Let be a vector space. is called a Lie algebra if it is equipped with the bilinear operator , denoted by , subject to the properties: for every
(i) [x, x] = 0
(ii) [x, [y, z]] + [y, [z, x]] + [z, [x, y]] = 0
(ii) is called the Jacobi identity.
Example: For , define , the cross product of and . The known properties of the cross products show that is a Lie algebra.
Example: Let . A member of is called a derivation. Define . Then .
TheoremLet be a finite-dimensional vector space.
(i) If is a Lie algebra consisting of nilpotent elements, then there exists such that for every .
(ii) If is solvable, then there exists a common eigenvalue .
Theorem (Engel) is nilpotent if and only if is nilpotent for every .
Proof: The direct part is clear. For the converse, note that from the preceding theorem that is a subalgebra of . Thus, is nilpotent and so is .
Theorem is solvable if and only if is nilpotent.
Proof: Suppose is solvable. Then is a subalgebra of . Thus, . Hence, is nilpotent, and so is nilpotent. For the converse, note the exact sequence:
Since both and are solvable, is solvable.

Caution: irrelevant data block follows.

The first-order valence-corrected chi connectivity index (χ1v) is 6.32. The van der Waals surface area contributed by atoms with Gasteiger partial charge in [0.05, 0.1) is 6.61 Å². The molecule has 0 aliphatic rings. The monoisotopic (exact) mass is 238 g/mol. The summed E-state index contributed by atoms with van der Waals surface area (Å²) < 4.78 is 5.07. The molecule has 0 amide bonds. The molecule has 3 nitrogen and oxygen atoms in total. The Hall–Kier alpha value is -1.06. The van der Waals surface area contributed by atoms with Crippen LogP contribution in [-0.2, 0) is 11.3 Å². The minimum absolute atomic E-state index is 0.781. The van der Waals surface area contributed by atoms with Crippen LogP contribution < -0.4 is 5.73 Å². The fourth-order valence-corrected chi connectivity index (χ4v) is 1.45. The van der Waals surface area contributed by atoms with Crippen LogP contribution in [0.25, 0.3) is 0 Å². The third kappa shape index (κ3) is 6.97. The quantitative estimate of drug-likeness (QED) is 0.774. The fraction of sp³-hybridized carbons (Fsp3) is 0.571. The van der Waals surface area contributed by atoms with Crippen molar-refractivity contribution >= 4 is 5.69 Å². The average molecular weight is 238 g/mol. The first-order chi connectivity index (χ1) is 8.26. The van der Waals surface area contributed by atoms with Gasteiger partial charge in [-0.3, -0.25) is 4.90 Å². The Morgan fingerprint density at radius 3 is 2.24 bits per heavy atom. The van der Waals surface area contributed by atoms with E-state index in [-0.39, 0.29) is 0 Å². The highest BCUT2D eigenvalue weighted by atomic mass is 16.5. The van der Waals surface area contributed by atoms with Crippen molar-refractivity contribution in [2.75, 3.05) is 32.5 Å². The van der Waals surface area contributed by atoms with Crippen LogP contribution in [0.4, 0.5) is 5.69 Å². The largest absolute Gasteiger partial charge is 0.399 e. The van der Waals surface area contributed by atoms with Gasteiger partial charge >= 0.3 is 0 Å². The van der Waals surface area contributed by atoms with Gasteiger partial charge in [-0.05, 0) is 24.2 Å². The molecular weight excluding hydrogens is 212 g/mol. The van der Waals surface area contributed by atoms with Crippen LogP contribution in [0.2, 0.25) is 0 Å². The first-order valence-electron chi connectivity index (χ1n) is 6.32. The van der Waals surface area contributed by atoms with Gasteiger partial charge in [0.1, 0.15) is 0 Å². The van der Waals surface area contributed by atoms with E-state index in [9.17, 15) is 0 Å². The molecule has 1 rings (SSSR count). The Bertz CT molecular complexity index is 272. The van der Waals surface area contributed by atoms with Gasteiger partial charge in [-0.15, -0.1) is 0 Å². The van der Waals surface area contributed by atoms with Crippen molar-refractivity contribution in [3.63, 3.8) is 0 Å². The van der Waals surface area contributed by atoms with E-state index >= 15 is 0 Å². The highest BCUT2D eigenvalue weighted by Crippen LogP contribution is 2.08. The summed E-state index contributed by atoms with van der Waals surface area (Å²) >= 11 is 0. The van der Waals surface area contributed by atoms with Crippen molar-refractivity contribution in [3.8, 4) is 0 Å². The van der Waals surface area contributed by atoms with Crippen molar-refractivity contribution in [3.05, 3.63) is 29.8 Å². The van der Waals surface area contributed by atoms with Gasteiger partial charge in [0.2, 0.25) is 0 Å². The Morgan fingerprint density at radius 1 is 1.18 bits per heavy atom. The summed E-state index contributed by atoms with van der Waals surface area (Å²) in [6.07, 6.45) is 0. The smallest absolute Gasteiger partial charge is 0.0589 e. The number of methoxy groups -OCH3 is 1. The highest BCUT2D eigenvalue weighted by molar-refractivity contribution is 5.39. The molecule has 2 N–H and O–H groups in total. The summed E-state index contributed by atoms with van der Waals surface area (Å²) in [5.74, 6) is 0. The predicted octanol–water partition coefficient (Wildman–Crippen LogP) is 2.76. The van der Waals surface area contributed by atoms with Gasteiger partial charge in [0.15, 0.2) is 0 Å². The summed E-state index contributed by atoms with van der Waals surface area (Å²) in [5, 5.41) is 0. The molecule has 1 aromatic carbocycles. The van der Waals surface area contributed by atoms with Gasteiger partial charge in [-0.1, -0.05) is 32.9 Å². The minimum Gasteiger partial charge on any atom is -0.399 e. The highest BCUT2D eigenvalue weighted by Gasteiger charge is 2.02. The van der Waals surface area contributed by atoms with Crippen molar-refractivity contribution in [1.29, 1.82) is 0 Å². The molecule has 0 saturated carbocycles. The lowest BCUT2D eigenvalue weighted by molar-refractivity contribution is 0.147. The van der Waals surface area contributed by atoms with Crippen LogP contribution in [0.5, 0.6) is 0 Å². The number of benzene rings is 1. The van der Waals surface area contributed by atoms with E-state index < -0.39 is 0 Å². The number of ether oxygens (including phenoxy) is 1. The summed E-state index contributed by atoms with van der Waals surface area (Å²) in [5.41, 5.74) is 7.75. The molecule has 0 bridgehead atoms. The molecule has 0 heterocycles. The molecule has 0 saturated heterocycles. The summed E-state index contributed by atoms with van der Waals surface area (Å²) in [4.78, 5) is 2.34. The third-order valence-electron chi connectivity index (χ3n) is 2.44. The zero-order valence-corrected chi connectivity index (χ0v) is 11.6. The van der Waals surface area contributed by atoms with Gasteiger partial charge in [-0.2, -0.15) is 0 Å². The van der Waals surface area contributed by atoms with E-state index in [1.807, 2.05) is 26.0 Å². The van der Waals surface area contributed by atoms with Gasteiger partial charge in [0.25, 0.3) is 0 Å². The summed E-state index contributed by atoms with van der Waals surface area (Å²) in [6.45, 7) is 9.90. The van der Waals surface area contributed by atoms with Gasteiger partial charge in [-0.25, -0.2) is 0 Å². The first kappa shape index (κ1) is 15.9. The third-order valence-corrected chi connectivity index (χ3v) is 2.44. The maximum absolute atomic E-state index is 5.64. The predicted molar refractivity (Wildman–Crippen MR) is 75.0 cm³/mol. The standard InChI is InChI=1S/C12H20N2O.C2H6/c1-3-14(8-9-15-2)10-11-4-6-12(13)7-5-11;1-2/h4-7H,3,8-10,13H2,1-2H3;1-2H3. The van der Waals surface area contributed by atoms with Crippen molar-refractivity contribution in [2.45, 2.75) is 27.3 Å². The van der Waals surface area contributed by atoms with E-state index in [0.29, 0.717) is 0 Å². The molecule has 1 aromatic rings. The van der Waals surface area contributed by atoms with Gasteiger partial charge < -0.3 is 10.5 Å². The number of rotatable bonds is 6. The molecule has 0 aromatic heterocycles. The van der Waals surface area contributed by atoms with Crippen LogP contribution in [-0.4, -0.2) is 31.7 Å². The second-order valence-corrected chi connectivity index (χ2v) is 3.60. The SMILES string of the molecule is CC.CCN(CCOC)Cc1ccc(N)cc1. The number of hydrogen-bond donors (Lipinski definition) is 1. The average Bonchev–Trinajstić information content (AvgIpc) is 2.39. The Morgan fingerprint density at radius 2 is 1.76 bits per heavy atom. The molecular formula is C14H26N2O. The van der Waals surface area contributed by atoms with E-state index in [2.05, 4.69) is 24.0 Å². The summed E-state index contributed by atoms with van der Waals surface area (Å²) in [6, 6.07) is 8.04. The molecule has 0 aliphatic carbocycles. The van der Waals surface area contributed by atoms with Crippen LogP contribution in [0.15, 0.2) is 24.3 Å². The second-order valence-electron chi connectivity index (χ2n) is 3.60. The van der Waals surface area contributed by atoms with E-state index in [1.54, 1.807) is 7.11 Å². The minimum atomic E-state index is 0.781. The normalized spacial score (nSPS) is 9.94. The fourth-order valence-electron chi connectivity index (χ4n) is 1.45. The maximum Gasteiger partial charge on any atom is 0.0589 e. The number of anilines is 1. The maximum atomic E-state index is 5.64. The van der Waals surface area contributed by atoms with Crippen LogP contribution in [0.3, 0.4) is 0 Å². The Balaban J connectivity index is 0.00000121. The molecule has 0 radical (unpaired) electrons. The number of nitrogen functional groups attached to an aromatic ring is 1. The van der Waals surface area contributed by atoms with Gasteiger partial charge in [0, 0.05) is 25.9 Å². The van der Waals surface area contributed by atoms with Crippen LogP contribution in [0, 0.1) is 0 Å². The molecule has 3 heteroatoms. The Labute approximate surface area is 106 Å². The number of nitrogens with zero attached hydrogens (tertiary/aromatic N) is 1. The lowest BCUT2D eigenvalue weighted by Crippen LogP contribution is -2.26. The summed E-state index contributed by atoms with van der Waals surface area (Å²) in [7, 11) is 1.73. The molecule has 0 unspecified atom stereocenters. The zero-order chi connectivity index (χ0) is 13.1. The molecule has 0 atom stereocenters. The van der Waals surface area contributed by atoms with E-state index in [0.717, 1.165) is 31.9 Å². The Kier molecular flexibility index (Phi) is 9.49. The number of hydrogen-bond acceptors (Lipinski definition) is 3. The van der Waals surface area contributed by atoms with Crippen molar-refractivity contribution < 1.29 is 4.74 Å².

3 Therorem (Weyl's theorem)Every representation of a finite-dimensional semisimple Lie algebra:
is completely reducible.
Proof: It suffices to prove that every -submodule has a -submodule complement. Furthermore, the proof reduces to the case when is simple (as a module) and has codimension one. Indeed, given a -submodule , let be the subspace consisting of elements such that is a scalar multiplication. Since any commutator of elements is zero (that is, multiplication by zero), it is clear that has dimension 1. may not be simple, but by induction on the dimension of , we can assume that. Hence, has complement of dimension 1, which is spanned by, say, . It follows that is the direct sum of and the kernel of . Now, to complete the proof, let be a simple -submodule of codimension 1. Let be a Casimir element of . It follows that is the direct sum of and the kernel of . (TODO: obviously, the proof is very sketchy; we need more details.)